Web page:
Retraction Watch

Tracking retractions as a window into the scientific process

You can’t make this stuff up: Plagiarism guideline paper retracted for…plagiarism

with 8 comments

ijdermThis could be an April Fools’ joke. But it isn’t.

In what can only be described as an ironic twist, the Indian Journal of Dermatology is retracting a paper that presents guidelines on plagiarism for…wait for it…


Here’s the notice:

The article “Development of a guideline to approach plagiarism in Indian scenario” [1] is being retracted as the manuscript has been found to be copied from the first round questionnaire of the dissertation entitled ‘Developing a comprehensive guideline for overcoming and preventing plagiarism at the international level based on expert opinion with the Delphi method’ by Dr. Mehdi Mokhtari.

The Indian Journal of Dermatology has taken a hard line on plagiarism in the past, banning at least three groups of authors, by our count. Even the (plagiarized) paper itself — which has yet to be cited, according to Thomson Scientific’s Web of Knowledge — states this:

Indian Journal of Dermatology maintains a strict principle of absolute zero tolerance in matters related to plagiarism.

What’s more, the author of the retracted paper, Thorakkal Shamim, has himself been a victim of plagiarism, and urged the scientific community to take a hard line on plagiarism.

Shamim’s paper in the Indian Journal of Dermatology includes definitions and strategies to prevent and detect plagiarism. Too bad they didn’t work in this case.

We’ve contacted the editor and Shamim, and will update with anything we learn.

Update, 2 p.m. Eastern, 4/3/15: We heard back from the editor of the journal, who tells us that Kamran Yazdani, an epidemiologist at the School of Public Health, Tehran University of Medical Sciences, had brought the issue to the journal’s attention. From an email Yazdani sent the journal earlier this year:

One of my MSc students, Mr. Mehdi Mokhtari, chose “Developing a comprehensive guideline for overcoming and preventing plagiarism at the international level based on expert opinion with the Delphi method” as the subject of his dissertation, about 2 to 3 years ago. To conduct the thesis, he required the consensus of international experts in the field of plagiarism whose opinions and comments were collected in three rounds via questionnaires. The first round questionnaire was therefore forwarded to several international experts in the fields of publication ethics and plagiarism, including Dr Thorakkal Shamim. The questionnaire can be found as an attachment to this email.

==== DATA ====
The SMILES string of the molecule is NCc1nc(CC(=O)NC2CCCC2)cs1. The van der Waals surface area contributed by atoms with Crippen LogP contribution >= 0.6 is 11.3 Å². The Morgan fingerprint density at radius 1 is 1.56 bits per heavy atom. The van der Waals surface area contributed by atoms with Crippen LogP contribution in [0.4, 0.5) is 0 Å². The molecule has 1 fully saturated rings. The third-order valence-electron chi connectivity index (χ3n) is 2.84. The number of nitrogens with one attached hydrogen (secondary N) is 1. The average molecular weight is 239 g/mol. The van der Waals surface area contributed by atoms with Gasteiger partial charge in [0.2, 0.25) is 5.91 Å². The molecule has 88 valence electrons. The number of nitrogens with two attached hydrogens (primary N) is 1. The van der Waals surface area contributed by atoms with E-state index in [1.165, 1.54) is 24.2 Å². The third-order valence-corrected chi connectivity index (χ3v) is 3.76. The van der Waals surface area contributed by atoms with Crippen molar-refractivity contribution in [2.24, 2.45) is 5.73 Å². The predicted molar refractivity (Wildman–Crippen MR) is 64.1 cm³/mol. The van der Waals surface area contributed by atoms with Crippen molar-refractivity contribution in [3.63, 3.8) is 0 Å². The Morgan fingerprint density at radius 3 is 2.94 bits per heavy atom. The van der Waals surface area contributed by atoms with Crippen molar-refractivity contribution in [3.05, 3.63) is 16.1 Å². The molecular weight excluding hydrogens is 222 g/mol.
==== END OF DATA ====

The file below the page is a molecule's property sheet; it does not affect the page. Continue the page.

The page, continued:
A while ago, I noticed that Dr Shamim published our first round questionnaire in his own name after adding an introduction and conclusion!

I decided to discuss this issue with Dr. Elizabeth Wager, the former chair of the Committee on Publication Ethics (COPE), who was also another participant in the study. She also believed that this was an obvious act of plagiarism (“This does appear to be a clear case of plagiarism and I hope the journal will follow the COPE flowchart …”) and also highlighted the fact that a spelling error in the questionnaire was repeated in the article (“Deliberated uses” instead of Deliberate use), strongly suggesting that this was the source.

Now, I request that this issue be handled according to the international regulations of publication ethics and COPE standards and other relevant institutions and wish to thank you in advance for all the efforts you will initiate and undertake to uphold the principles of publication ethics.

The journal confronted Shamim, in an email that included this paragraph:

It is really ironic to be pointing out a major act of plagiarism in an article published in this journal that was supposedly written and published with the intention to develop a guideline to address the same problem! Anyway, I am also attaching your copyright form, in the hope that it will remind you of some of your responsibilities as an author.

Shamim confessed, and the article was retracted in short order.

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  • Tony MItchell April 1, 2015 at 2:58 pm

    This reminds of me of the situation that lead me to implement “An Assignment on Academic and Scientific Integrity” –

    Two of my students cheated on a previous reading assignment in the course, so I created this assignment to discuss the pitfalls and hazards associated with that sort of behavior. Wouldn’t you know it, the same two students cheated on this assignment as well. 🙂

  • Ed Goodwin April 1, 2015 at 3:40 pm

    I think the motto “do as I say, not as I do” applies here— more pervasive in science, politics, religion, and everywhere than we would expect, but have come to expect.

  • Rolf Degen April 1, 2015 at 4:08 pm

    There is a pattern here:

    And there have been several other cases where plagiarism guidelines were plagiarized

  • Masked Avenger April 1, 2015 at 4:54 pm

    how meta.

    • Mayo April 2, 2015 at 8:43 pm

      But only in part, in the case of my post. In fact, the description was so close to being (or in danger* of becoming) reality, that numerous people wrote to say they were fooled. That, of course, was deliberate.
      *Not all of the “Framework for Ensuring Aggregate Reproducibility” would be dangerous, the “meta-research” idea would be extremely beneficial and it’s to be hoped that it is seriously considered.

  • Jim Demers April 2, 2015 at 11:25 pm

    Is it too much to hope that they caught him by taking the steps recommended in the paper?

  • Dr Kamran Yazdani April 5, 2015 at 11:18 am

    On behalf of my colleagues, I should thank Dr Lahiri, the editor-in-chief of the Indian Journal of Dermatology and his colleagues, for their prompt, scientific and ethical reaction. Also we thank Dr Elizabeth Wager, the former chair of COPE, for her kind and precised help and guidance about the issue.

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